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10 Favorite Old Time Fiddle Tunes

favorite fiddle tunnes

This blog was written by ArtistWorks fiddle student Jannetto. Click here for free fiddle lessons from Darol Anger!

When Eck Robertson made the first recording of "Sally Goodin" in 1922, the violin’s popularity as a musical instrument soared. After all, with only four strings, this little gem could not only play rhythm, but could also tow two melodies at the same time. And, it’s portable!

While the two instruments are practically identical, the main difference between fiddle and violin appears structurally depending on the genre of music being played. For example, a fiddle’s bridge may have a flatter arch to reduce the range of bow-arm motion needed for techniques such as the double shuffle in old time and bluegrass music. Fiddlers also often use steel strings to produce a “brighter” tone compared to that of a traditional violin.

Fiddle tunes soon spread throughout the world, and the different styles reflected the regions they came from. What better way to learn and understand more about this music than to hear it? Here are ten of my favorite fiddle tunes, many of which have become standards in bluegrass.



This is a classic tune which every fiddler learns - it’s a good beginner's way of getting to sound fiddley. You play the melody on one string, and use the open string next to it as a drone, which creates a double stop. (A double stop means playing two different notes at the same time.) 

There are various ideas who Joe Clark was - some say a preachers son, some say a moonshiner... either way, the legend of Old Joe lives on. There are a lot of great Video Exchanges® on "Old Joe Clark" at ArtistWorks, so be sure to sign up as a student! Click here for free sample lessons.


Composed in the 19th century by Colonel Faulkner, this was once heralded as Arkansas’s state song. This is a great rendition because it features several legendary fiddle players, hosted by the great Marc O’Connor. Just goes to show you how individuals can put their own unique style into the song.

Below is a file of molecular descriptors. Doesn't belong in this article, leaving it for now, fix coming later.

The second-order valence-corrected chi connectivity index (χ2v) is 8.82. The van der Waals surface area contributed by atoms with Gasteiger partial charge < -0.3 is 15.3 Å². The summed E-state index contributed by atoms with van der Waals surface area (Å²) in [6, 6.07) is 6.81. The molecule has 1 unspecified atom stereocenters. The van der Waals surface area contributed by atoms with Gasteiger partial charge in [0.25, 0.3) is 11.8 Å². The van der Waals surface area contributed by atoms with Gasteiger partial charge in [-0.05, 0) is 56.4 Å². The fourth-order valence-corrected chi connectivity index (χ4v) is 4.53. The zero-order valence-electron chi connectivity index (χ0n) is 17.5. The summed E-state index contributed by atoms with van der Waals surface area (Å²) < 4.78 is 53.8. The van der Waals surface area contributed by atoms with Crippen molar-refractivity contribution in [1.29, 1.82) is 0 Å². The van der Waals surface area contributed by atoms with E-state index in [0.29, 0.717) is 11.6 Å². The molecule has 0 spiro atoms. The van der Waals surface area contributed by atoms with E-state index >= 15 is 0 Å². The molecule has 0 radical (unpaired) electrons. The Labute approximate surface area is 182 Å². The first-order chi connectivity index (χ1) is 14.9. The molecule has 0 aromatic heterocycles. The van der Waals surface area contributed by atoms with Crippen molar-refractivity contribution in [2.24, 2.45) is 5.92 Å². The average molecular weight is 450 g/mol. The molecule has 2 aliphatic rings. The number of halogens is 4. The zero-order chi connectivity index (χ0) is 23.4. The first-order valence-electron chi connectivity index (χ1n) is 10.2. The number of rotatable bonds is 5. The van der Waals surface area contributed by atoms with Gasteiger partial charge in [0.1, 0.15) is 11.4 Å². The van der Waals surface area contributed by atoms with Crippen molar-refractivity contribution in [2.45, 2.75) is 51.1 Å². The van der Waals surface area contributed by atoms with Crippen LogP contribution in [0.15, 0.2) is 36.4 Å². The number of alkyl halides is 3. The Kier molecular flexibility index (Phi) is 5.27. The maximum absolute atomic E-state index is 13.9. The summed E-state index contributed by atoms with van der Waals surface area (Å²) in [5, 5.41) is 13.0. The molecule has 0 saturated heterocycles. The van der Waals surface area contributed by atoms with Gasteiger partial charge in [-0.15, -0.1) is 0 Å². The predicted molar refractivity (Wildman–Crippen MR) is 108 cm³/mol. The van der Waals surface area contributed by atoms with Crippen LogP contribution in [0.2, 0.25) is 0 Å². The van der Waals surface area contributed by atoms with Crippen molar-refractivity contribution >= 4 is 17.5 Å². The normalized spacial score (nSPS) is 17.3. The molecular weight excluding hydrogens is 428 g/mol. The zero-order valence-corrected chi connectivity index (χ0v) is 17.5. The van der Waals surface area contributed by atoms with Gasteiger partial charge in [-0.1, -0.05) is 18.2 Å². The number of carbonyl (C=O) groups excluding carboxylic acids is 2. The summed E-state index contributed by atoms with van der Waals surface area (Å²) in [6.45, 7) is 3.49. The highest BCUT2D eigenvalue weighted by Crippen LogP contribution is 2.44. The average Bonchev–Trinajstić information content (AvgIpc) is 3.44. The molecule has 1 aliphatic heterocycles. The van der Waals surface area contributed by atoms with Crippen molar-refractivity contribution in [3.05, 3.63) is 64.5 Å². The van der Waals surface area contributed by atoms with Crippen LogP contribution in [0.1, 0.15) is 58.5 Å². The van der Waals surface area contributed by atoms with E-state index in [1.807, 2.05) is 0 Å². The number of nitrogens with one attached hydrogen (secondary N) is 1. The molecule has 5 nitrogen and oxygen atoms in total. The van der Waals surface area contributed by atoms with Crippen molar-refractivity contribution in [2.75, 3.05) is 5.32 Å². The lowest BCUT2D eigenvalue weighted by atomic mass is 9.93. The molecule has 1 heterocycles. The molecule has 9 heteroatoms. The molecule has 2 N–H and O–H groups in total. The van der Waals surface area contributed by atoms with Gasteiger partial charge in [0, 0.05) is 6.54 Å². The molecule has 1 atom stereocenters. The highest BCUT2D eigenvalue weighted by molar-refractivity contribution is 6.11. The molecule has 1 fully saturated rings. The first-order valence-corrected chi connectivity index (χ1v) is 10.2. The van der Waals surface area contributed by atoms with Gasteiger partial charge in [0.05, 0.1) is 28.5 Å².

Originating from Scotland, this classic melody it is played by nearly every fiddle player, and is one of the oldest tunes with many variations. Here we have Bruce Molsky playing it, with his classic old time style. 

Interesting Note: Soldiers Joy actually refers to a concoction of whiskey, beer, and morphine they drank during the civil war.


This is the tune that put fiddling on the map in America through Eck Robertson’s original recording, which is documented in Nashville as one of the first exhibits in the Country Hall of Fame. This tune also has a lot of different variations.


Originating from the French Canadian area, “St. Anne’s Reel” has become one of fiddler’s favorite tunes to play. Here it is played in a Cajun rhymic style.


Originating out of Canada, the song is referring to those hearty players who play until the wee hours of the morning, which were often fueled by whiskey.

This is a modern rendition by ArtistWorks instructors Darol Anger and Mike Marshall. After playing through their interpretation of this classic fiddle tune, they discuss their technique and the structure of how they go about collaboring as a duet. They've been friends since their time together in the David Grisman Quintet and have amazing playing chemistry together. 


This fiddle tune is is known as “Billy in the Lowland,” and is thought to be originally from a Scottish Reel. Here we see it played in the Texas fiddle style.


This very popular bluegrass tune, and has a lot of fun notes to play. This is the popular "Garfield version," although there are many other variations of course. You can read more about the history about Blackberry Blossom here. 


Here's a classic recording of the great fiddlers Kenny Hall and Ron Hughey from 1974. The original composer is unknown, and this tune also is known as “Rabbit in the Grass.” It was made popular in 1928 by Luke Hignight’s Ozark Strutters, a string band from Arkansas.


This is an folk tune dating back to pre civil war, it has become a favorite among musicians. This version features Bruce Molsky playing old time fiddle style and singing at the same time.


fiddle jam

Take it from me as a fiddler, this has got to be the most enjoyable music to play - especially with others. Playing fiddle is a deep coordination exercise, as well as a punctual brainteaser. And FUN! 

fiddle lessons with darol angerI started to learn how to fiddle with Darol Anger here at ArtistWorks. Darol’s online fiddle lessons are extremely well thought out and comprehensive. Even if you’re a total beginner, you’ll gradually learn the foundation for everything you need to progress. He covers everything, and goes into great detail on all these classic fiddle tunes and a whole lot more. 

The Video Exchange® program here is an extremely beneficial learning tool. Darol’s personal responses guide you to the next step, and he offers areas for improvement and further inspiration. You also get to listen to the advice he gives other students as well. 

Overall, it's been a great experience. Fiddling is a magic medicine, providing copious amounts of joy to both musicians and listeners alike. You literally cannot hold still around fiddle tunes, it just makes you want to move!

Click here for free sample fiddle lessons!

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